Dining Out on Plant-Based Diet

Dining Out on Plant-Based Diet

Restaurants and cafes are nice options when meeting friends or if you just want to take a break from the kitchen. I know it’s not easy to find places that cater to plant-based whole foods but it can be done.

When dining out, opt for vegan or vegetarian restaurants or restaurants that offer some vegetarian items on their menus. Do your research using Happy Cow (happycow.net).

Check the online menus of unfamiliar places. If you don’t see any obvious options for you then phone or e-mail the establishment and ask if it will accommodate you.

Already at a restaurant? Ask if they have a vegetarian menu.
Make sure you specify you’d like a meal without any animal products. Often people don’t know what vegan or plant-based means and you might end up with milk or cheese on your plate.

Don’t be shy about creating your own dish from the ingredients off the menu. Most restaurants should be happy to help you.

Eat before you eat. Once at the restaurant you can order a salad or a vegetable soup. Every restaurant should at least have one of those two items.

Ethnic restaurants are always good options for finding vegan or vegetarian meals. You can at least get rice and vegetables. Make sure to ask the chefs to leave out all the salt and oil, if they can.

Salad buffets can be hearty. Follow this simple plate rule: ½ non-starchy vegetables (raw and cooked), ⅓ whole grains and starchy vegetables and ⅓ protein (nuts, seeds, legumes).

If there is no whole food dressing at the salad bar, use vegetable puree soup, a veggie curry or just lemon juice instead. This will help you start to appreciate leaner options too.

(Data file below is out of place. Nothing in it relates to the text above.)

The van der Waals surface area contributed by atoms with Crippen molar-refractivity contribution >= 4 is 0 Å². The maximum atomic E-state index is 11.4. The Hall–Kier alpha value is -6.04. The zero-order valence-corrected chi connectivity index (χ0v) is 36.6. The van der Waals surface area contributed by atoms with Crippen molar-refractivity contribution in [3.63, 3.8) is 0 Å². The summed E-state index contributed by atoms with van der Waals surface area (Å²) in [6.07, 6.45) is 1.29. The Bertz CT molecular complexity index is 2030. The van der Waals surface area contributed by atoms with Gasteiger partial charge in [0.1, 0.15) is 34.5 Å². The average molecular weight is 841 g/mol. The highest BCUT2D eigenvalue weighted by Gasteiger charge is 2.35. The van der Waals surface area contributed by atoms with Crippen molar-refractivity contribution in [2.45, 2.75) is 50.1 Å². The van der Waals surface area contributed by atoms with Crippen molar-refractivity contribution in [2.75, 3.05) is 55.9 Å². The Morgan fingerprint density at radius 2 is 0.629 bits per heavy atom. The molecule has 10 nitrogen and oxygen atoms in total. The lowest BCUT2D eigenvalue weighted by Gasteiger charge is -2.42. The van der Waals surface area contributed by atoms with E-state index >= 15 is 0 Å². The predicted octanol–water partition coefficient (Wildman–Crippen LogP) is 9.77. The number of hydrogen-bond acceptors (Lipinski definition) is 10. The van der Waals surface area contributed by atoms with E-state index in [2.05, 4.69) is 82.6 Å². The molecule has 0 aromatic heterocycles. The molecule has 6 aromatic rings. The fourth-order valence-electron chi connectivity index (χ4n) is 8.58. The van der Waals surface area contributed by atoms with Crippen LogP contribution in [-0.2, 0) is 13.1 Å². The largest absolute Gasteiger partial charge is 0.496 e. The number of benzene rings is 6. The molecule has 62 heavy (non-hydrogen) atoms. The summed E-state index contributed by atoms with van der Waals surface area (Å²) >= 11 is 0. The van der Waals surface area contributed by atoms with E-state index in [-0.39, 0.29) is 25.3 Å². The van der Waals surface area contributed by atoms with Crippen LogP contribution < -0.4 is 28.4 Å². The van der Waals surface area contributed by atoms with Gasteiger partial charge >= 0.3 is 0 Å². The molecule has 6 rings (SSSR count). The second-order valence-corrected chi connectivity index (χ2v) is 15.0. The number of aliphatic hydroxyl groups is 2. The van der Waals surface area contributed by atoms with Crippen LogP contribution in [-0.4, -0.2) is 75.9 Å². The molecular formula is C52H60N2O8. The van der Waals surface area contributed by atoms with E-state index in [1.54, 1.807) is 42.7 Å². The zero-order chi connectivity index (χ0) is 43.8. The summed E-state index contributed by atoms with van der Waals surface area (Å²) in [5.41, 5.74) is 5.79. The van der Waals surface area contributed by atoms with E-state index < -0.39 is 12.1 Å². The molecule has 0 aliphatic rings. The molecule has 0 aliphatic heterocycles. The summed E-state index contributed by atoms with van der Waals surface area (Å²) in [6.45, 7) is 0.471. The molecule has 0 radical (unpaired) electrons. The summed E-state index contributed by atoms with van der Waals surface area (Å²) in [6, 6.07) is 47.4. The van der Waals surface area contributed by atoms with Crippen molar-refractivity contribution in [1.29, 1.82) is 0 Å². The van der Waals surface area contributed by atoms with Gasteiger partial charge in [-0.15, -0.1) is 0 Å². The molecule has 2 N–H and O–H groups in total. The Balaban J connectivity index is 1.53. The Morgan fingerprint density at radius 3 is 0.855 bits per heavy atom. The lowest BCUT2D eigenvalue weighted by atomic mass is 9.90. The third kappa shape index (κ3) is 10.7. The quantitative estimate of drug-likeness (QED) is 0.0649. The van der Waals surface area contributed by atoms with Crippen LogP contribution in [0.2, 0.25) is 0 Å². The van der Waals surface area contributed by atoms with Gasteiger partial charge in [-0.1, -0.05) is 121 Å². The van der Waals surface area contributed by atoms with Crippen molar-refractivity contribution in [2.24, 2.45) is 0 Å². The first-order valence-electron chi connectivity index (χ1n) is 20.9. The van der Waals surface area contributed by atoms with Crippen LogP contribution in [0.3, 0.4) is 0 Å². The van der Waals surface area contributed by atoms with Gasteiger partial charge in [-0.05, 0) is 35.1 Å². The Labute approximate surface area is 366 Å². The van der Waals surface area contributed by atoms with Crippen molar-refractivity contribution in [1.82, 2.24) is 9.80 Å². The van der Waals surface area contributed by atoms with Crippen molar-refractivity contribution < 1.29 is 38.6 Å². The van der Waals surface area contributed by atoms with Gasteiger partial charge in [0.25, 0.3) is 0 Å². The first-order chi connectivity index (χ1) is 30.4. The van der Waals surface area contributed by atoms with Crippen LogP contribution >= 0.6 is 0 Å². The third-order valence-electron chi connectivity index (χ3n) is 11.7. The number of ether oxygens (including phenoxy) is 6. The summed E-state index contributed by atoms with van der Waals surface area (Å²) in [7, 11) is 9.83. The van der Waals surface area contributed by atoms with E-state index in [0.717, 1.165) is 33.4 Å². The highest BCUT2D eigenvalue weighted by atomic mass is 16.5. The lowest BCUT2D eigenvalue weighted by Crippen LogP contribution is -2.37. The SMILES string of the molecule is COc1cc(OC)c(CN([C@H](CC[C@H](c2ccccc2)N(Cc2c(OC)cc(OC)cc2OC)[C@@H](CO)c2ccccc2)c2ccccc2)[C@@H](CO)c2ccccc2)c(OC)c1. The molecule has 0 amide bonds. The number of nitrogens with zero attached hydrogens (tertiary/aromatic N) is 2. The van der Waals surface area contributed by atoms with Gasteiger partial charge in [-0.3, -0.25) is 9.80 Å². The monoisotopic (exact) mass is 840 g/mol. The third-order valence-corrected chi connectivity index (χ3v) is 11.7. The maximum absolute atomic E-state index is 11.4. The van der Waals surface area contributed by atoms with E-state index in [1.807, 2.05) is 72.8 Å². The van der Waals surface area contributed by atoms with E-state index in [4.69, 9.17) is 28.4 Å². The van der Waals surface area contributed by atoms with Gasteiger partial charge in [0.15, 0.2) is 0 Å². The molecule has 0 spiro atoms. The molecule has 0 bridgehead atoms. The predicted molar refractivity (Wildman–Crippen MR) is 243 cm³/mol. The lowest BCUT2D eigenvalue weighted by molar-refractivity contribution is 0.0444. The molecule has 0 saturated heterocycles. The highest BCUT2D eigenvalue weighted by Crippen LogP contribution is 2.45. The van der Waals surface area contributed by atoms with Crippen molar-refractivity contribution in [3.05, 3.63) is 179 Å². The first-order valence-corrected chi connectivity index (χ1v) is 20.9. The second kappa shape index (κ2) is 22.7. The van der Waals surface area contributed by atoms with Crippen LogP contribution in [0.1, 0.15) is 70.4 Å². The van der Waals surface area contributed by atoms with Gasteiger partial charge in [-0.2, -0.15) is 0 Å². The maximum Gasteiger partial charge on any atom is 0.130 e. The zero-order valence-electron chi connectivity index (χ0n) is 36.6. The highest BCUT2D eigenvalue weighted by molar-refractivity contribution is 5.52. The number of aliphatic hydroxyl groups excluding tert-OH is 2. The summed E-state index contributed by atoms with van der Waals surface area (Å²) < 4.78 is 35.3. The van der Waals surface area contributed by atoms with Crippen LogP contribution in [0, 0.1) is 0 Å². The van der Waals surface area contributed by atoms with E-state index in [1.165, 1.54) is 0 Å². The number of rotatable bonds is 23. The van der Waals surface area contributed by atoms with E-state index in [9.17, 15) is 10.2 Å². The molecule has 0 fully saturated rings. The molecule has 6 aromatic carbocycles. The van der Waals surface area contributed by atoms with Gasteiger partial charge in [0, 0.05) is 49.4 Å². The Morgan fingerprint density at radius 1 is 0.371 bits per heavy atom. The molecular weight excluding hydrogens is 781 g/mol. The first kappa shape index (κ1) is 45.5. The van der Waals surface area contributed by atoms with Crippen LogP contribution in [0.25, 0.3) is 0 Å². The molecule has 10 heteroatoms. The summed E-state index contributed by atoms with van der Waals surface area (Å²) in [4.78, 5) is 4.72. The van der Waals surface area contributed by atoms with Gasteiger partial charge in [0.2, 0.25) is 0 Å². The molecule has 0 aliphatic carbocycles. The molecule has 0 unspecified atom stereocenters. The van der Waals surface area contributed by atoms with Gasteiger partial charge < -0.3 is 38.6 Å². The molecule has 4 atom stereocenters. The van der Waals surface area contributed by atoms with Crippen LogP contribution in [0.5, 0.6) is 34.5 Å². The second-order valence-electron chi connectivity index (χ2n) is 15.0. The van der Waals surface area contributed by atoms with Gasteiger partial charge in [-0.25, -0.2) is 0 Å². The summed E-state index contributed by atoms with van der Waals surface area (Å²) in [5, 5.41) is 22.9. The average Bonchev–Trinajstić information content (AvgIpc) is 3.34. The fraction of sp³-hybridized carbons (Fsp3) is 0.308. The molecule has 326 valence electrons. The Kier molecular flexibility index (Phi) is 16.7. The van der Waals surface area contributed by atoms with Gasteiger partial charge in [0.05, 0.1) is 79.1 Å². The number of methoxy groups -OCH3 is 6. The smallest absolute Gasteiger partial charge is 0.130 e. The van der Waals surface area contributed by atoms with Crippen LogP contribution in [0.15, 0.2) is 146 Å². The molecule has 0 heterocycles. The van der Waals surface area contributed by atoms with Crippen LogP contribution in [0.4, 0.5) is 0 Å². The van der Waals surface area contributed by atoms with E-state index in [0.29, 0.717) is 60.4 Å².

Some restaurants offer macrobiotic options, i.e. a dish cooked without oils and salt, just simple and lean whole foods. I have been able to discover several lunch places like this in Barcelona.

If you know that the protein part of the meal is going to be disproportionate, ask them to substitute some of the protein with vegetables, whole grains, nuts/seeds or avocados.

Desserts look delicious at restaurants but it’s usually better to skip the sweets. They are generally high-fat and high-calorie bombs. There are exceptions and some places offer raw desserts like chia-pudding or nutty desserts without added oils and sugar.

Always be polite and friendly towards restaurant staff and your companions. If you’re nice to them, it’s more likely that they’ll be nice to you. Always be grateful after the staff has accommodated your needs.

The above being said, do make a change. I always encourage people to ask for oil-free, plant-based and whole grain options even if I know the place doesn’t offer them. If people keep asking for these selections, then who knows? One day the restaurant might add them to the menu.

You can also leave requests or messages on the establishment’s social media site or post an online review. I have done that several times and have received positive responses from the restaurants.

Nele LiivlaidNele Liivlaid: founder of Nutriplanet.org She has been into healthy eating for many years, but developed a more profound interest in nutrition and related diseases when she started reading The China Study and other special books on nutrition. After being in real estate and hospitality business for more than 10 years she decided to totally change her path to spread the word about healthy and sustainable nutrition and lifestyle.

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